Das Leibniz-Institut zur Analyse des Biodiversitätswandels

ist ein Forschungsmuseum der Leibniz Gemeinschaft

Evidence for selfing in a vertebrate from whole-genome sequencing

Astrid Böhne, Zeynep Oğuzhan, Ioannis Chrysostomakis, Simon Vitt, Denis Meuthen, Sebastian Martin, Sandra Kukowka, Timo Thünken
Vollständiger Titel: 
Evidence for selfing in a vertebrate from whole-genome sequencing
Publiziert in: 
Genome Research
DOI Name: 
cichlid fish, selfing, loss of heterozygosity
Bibliographische Angaben: 
Böhne A, Oğuzhan Z, Chrysostomakis I, Vitt S, Meuthen D, Martin S, Kukowka S and Thünken T. (2023) Evidence for selfing in a vertebrate from whole-genome sequencing. Genome Research: 33: 2133-2142, doi:10.1101/gr.277368.122.

A growing number of recent genomic studies report asexual parthenogenetic reproduction in a wide range of taxa, including vertebrate species from the reptile, bird, and fish lineages. Yet, self-fertilization (selfing) has been recorded only in a single vertebrate, the mangrove killifish Kryptolebias marmoratus. In cichlid fishes, sex determination is notably diverse and can be influenced by the environment, and sequential hermaphroditism has been reported for some species. Here, we present evidence for a case of facultative selfing in the cichlid fish Benitochromis nigrodorsalis, which is otherwise known as biparentally reproducing ovophilic mouthbrooder from Western Africa. Our laboratory observations revealed that a wild-caught individual produced repeatedly viable offspring in absence of a mating partner. By analyzing genome-wide single-nucleotide polymorphism (SNP) data, we compare that individual and two of its offspring to shed light on its reproductive mode. First, our results confirm uniparental reproduction. Second, overall heterozygosity is reduced in the offspring compared with outbred individuals. Retained maternal heterozygosity in the offspring is ∼51%, which is close to the theoretically expected value of a heterozygosity reduction of 50% by selfing. Heterozygosity patterns along individual chromosomes do not point to alternative parthenogenetic reproductive mechanisms like automixis by terminal or central fusion. Facultative selfing may represent an adaptive strategy ensuring reproduction when mating partners are absent and, hence, contribute to the cichlids’ enormous evolutionary success.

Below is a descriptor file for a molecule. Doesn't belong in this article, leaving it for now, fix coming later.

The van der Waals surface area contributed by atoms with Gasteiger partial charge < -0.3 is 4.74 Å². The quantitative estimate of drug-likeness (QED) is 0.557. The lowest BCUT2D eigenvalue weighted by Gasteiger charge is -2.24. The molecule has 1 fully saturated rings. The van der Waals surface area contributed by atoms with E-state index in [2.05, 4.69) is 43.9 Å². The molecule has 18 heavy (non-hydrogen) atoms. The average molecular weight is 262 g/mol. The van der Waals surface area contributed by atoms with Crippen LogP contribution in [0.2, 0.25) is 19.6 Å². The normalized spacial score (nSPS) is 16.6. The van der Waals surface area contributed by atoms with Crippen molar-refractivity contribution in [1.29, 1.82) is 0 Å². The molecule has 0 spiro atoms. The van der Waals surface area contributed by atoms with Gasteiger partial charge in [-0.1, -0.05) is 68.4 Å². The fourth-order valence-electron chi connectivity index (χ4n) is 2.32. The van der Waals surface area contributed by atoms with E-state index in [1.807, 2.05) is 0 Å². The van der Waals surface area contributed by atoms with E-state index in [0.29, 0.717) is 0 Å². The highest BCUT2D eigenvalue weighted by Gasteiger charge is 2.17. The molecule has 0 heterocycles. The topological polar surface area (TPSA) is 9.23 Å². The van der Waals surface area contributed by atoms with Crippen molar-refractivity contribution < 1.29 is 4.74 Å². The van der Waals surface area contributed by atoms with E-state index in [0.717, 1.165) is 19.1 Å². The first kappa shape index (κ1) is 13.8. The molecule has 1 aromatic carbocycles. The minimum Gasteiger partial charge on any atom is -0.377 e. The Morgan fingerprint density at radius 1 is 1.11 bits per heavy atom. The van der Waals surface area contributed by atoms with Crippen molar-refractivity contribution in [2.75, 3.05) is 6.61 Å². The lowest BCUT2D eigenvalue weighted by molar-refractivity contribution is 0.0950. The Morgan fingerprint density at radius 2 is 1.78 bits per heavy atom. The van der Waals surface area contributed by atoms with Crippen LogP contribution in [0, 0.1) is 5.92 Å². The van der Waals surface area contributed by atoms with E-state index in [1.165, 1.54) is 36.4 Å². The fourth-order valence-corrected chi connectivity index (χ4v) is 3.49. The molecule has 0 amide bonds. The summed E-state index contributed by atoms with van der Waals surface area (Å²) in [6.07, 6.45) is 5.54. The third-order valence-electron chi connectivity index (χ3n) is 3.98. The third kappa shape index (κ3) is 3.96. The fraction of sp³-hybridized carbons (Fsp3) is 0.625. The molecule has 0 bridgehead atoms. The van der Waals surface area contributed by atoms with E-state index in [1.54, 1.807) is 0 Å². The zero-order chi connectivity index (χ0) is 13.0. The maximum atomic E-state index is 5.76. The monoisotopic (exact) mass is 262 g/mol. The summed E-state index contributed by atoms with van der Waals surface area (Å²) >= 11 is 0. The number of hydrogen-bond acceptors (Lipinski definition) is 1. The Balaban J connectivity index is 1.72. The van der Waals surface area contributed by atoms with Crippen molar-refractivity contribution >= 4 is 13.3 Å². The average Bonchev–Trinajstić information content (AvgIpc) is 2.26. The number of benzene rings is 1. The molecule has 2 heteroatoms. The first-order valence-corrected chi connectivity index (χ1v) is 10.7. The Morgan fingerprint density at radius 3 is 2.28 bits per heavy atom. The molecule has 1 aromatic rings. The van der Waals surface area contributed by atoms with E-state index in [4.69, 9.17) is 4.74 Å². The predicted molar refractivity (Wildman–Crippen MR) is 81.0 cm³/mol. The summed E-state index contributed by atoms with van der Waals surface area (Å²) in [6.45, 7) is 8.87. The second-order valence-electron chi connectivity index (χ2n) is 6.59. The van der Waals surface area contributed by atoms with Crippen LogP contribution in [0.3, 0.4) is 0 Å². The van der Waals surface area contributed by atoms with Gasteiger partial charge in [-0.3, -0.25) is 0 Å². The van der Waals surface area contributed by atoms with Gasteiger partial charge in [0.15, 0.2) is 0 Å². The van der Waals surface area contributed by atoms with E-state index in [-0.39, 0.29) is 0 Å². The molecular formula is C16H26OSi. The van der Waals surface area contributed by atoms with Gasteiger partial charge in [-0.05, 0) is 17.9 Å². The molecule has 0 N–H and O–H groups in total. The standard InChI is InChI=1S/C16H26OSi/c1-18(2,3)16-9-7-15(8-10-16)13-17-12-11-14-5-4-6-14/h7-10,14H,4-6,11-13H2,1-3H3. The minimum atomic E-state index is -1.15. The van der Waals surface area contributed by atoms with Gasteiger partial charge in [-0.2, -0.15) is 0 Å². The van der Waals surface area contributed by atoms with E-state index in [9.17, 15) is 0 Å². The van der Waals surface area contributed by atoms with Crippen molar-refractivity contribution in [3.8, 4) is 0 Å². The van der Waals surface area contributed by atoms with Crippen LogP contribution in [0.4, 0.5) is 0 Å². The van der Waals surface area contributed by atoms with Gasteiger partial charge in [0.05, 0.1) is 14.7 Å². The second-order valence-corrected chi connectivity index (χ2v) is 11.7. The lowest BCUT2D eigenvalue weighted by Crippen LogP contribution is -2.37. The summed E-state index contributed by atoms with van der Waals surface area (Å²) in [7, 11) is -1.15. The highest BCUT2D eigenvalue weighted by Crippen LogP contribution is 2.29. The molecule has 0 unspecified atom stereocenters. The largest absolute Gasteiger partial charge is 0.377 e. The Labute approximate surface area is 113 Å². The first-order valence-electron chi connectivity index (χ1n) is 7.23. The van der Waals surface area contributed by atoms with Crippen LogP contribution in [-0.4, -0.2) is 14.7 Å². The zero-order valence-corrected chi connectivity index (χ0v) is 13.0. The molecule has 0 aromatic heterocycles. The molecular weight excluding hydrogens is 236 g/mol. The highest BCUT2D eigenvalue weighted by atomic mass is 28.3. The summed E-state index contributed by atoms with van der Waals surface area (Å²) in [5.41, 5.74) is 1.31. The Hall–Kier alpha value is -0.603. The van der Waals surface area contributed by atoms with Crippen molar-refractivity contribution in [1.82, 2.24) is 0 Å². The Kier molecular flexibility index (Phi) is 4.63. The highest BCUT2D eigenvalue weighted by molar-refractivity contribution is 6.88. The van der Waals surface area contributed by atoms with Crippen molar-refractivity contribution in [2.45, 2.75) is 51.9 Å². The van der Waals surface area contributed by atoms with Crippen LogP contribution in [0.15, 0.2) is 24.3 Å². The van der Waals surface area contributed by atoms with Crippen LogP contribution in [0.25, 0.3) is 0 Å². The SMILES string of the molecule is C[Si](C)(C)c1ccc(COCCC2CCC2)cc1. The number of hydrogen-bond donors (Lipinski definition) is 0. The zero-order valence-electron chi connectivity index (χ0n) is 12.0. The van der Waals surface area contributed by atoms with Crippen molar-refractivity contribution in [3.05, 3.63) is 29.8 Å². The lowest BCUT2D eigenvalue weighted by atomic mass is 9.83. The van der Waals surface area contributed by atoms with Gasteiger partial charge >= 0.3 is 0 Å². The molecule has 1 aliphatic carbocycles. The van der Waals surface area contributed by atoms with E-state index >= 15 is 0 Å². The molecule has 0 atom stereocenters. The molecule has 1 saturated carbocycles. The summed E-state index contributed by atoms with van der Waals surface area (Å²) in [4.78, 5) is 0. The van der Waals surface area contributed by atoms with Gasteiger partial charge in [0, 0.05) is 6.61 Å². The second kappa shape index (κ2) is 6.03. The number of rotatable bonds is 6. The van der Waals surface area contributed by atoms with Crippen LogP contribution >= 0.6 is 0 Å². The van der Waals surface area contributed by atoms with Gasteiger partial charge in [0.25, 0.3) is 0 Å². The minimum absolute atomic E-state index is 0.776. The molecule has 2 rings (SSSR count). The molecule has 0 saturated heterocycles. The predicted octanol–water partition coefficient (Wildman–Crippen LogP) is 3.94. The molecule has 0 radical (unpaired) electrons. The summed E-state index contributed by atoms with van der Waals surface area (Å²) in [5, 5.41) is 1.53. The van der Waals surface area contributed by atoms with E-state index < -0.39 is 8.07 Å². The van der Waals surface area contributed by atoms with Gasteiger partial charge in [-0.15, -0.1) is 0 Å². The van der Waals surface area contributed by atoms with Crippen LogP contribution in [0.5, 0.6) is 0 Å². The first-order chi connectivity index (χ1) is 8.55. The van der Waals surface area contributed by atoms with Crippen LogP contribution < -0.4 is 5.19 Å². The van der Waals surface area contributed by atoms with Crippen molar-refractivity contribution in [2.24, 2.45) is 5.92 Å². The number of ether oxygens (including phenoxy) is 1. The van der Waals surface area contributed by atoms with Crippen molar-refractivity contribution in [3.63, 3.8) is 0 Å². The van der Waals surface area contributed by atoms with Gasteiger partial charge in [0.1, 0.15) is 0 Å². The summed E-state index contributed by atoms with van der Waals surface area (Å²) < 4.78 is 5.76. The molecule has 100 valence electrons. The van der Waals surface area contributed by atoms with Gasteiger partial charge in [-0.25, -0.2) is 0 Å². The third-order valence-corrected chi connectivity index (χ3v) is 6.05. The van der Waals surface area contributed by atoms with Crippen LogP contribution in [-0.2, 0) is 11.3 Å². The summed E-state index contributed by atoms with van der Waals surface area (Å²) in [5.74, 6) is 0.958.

Ansprechpartnerin / Ansprechpartner

+49 228 9122-365
+49 228 9122-212
A.Boehne [at] leibniz-lib.de